The BMBF supports the exchange of German students, graduates and scientists in order to internationally qualify young German academics both scientifically and culturally. These tasks are carried out by the intermediary organizations. The largest and most important of these is the German Academic Exchange Service, DAAD, which is open to all countries and disciplines. Over the last 50 years, almost 600,000 Germans have received a DAAD scholarship to complete a study, research or internship stay abroad.
The joint BMBF and DAAD campaign "Go Out - Studieren und forschen weltweit" was launched in 2006 and aims to excite German students for a stay abroad. Since 2010, the DAAD has supported German universities with its "Programm zur Steigerung der Mobilität von deutschen Studierenden" (PROMOS), which provides funding for students who wish to participate in short-term (up to six months) stays abroad for study or internship, language or specialty classes, or group trips. In 2011, 267 universities awarded over 7,100 PROMOS scholarships. The DAAD also coordinates the initiative Go East, which aims to interest more students and graduates in study and research trips to middle and eastern European countries, and is also responsible for the ERASMUS programmes of the European Union.
In addition, the BMBF funds:
The most important funding organization for the international exchange of post-docs and scientists is the Alexander von Humboldt Foundation (AvH). With funds provided by the BMBF, the AvH supports young German post docs looking to travel abroad to work with former Humboldt scholarship winners (Feodor Lynen Programme). In addition, the AvH awards the renowned Humboldt research prize to the best researchers from abroad for their life's work, together with an invitation to carry out research in Germany.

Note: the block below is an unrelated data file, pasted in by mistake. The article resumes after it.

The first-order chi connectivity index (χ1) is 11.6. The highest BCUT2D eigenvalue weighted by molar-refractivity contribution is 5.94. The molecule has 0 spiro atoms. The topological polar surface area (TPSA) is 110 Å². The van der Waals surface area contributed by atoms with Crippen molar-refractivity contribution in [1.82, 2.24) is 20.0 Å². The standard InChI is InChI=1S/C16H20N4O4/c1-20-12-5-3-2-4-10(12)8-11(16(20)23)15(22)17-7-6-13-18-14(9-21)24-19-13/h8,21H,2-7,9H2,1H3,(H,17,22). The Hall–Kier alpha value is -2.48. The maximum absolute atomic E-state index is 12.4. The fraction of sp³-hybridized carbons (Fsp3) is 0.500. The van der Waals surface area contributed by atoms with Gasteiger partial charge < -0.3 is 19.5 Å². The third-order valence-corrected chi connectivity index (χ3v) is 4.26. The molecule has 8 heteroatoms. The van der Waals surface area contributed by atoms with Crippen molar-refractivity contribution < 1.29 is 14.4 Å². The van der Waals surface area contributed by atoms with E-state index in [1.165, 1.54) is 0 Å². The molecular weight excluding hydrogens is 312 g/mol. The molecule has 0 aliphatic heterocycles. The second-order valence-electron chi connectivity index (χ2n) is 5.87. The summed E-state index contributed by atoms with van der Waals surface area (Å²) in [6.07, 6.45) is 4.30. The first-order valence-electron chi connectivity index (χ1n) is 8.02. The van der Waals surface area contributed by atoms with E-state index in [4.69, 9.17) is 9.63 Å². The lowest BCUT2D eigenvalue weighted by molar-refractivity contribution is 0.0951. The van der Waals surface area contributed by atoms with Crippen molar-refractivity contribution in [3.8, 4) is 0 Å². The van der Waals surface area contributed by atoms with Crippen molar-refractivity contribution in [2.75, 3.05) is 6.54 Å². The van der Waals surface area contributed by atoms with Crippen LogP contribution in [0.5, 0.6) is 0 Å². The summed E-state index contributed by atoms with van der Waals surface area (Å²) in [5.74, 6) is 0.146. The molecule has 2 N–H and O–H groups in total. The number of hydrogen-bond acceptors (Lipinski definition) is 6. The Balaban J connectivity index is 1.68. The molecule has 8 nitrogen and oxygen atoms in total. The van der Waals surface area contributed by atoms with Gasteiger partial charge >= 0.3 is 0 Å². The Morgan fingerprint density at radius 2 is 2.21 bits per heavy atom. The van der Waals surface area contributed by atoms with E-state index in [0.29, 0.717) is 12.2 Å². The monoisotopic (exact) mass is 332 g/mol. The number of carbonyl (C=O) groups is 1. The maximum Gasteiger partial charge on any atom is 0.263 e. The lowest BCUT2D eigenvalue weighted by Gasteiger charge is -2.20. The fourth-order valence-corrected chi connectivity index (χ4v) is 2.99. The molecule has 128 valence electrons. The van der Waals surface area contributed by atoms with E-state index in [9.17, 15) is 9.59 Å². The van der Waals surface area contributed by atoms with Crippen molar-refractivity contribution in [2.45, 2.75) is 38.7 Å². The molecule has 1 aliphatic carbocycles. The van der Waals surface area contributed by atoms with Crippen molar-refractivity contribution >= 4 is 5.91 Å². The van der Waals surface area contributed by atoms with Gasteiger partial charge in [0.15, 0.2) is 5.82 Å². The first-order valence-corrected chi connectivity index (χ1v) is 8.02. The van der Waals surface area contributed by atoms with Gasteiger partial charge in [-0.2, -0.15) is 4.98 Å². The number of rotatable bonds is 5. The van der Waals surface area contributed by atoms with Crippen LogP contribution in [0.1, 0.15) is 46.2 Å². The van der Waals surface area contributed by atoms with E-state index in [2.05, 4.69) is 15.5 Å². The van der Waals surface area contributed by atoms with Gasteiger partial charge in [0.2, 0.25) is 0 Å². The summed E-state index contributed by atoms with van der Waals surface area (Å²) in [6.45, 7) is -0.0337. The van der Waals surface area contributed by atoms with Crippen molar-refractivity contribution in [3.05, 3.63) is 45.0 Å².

GATE-Germany is a joint initiative of the DAAD and HRK that supports German universities in advertising Germany's education and research landscape abroad. The wide variety of offers is tailored to the specific needs of each university and includes international education trade shows, network conferences, application texts and on-site advertisement, advanced training events and a book series on higher education advertisement.
A particular focus of GATE-Germany involves supporting universities with the use of new media. With this, our institutions of higher education were able to significantly increase the number of interested students and young scientists from abroad. The information portals http://www.study-in.de/en/ and www.research-in-germany.de provide strong support and information on studying, researching, and daily life in Germany. The standardized German language test TestDaF, which can also be taken outside of Germany, aims to ease language preparation.
The marketing of higher education will continue to differentiate in the future, in order to better meet the specific needs of universities, graduate schools and departments, as well as the individual target groups of bachelor, master and doctoral students.
The DAAD programme "Study opportunities at German universities abroad," helps German institutions of higher education to establish their course and programmes worldwide. Until recently, this market was dominated essentially by Anglo-Saxon countries. 24 German university projects in foreign countries are currently receiving funding. These range from
A detailed list of all funded projects can be found here.
This engagement promises participating German institutions of higher education not only an international reputation and the opportunity to attract highly qualified young academics for their own study and research institutions - it also promises an outstanding foundation for long-term cooperation with participating countries for the benefit of their own young academics. In these projects, German companies see the chance to gain outstanding trained specialist, and for the countries themselves, it means an often highly sought opportunity to expand and develop their own system of higher education. For this reason, crucial investments are locally financed.